ˆ Select area as level 2(j).
ˆ Select voter as level 1(i).
ˆ Click on the done button.
ˆ Click on the N and instead choose Binomial from the list.
ˆ Click on the Done button.
ˆ Click on the red nij .
ˆ Select cons and click on the Done button.
ˆ Click on the red x0 .
ˆ Select cons.
ˆ Click on the (j)area box in the X variable window.
ˆ Click on the Done button. (Note the level 1 variance is Binomial
and so doesn’t need adding).
ˆ Click on the Add Term button.
ˆ Select defence from the variable list and click on the Done button.
ˆ Click on the Add Term button on the Equations window.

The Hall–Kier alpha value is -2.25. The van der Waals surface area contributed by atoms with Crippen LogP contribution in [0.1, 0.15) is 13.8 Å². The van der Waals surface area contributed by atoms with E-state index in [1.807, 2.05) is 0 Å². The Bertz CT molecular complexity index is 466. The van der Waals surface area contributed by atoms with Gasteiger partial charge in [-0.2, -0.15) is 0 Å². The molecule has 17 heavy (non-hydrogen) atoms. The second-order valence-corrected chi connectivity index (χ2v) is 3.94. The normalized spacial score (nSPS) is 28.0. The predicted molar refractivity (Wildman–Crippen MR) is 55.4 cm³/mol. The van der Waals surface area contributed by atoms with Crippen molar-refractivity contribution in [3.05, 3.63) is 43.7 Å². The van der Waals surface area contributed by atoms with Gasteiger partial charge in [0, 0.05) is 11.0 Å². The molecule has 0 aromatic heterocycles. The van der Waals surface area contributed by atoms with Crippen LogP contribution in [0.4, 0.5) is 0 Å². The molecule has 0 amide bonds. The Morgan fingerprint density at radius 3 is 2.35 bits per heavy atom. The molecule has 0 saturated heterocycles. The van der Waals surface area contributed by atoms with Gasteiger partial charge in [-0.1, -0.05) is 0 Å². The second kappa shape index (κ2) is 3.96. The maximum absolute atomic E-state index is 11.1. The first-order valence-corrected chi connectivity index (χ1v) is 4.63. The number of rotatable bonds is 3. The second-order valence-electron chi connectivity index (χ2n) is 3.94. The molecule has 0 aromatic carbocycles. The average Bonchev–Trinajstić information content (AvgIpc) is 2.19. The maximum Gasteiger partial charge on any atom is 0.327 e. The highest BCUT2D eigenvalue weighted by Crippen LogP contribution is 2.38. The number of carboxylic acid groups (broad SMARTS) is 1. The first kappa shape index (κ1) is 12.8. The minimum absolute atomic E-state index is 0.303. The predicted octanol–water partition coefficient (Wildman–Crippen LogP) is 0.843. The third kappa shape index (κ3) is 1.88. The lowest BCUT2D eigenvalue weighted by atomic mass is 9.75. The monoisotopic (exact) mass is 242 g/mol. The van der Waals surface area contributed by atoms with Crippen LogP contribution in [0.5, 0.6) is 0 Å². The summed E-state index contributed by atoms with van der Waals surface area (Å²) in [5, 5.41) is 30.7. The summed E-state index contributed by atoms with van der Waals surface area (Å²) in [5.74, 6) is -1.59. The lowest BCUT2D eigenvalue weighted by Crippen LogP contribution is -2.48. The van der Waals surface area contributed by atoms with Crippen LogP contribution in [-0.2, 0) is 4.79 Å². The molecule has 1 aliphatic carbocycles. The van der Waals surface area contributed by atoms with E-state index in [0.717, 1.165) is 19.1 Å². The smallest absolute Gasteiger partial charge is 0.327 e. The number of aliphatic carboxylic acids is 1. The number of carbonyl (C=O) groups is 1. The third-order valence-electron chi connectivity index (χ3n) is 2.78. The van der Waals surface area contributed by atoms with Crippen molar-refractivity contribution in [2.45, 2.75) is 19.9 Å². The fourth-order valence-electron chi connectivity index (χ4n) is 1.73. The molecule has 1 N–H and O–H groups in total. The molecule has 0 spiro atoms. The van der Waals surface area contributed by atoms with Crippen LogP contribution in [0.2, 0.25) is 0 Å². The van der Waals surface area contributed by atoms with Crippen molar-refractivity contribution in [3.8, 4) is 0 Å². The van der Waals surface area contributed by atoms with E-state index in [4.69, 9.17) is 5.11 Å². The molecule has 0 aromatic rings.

ˆ Select unemp from the variable pull-down list.
ˆ Click on the Done button.
ˆ Click on the Add Term button on the Equations window.
ˆ Choose taxes from the Variable list.
ˆ Click on the Done button.
ˆ Click on the Add Term button on the Equations window.
ˆ Choose privat from the Variable list.
ˆ Click on the Done button.
ˆ Click on the Start button.
The above will have set up the model and run it using IGLS (1st order MQL)
estimation. The Equations window will then look as follows:
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CHAPTER 24.
Here we see positive coefficients for each of the 4 predictors as we were
expecting given that a higher score suggests more right-wing views. We can
also see that the level 2 variance is not huge with a standard error nearly as
big as the point estimate.
We will next fit the model using the standard MCMC algorithm
ˆ Change Estimation Method to MCMC.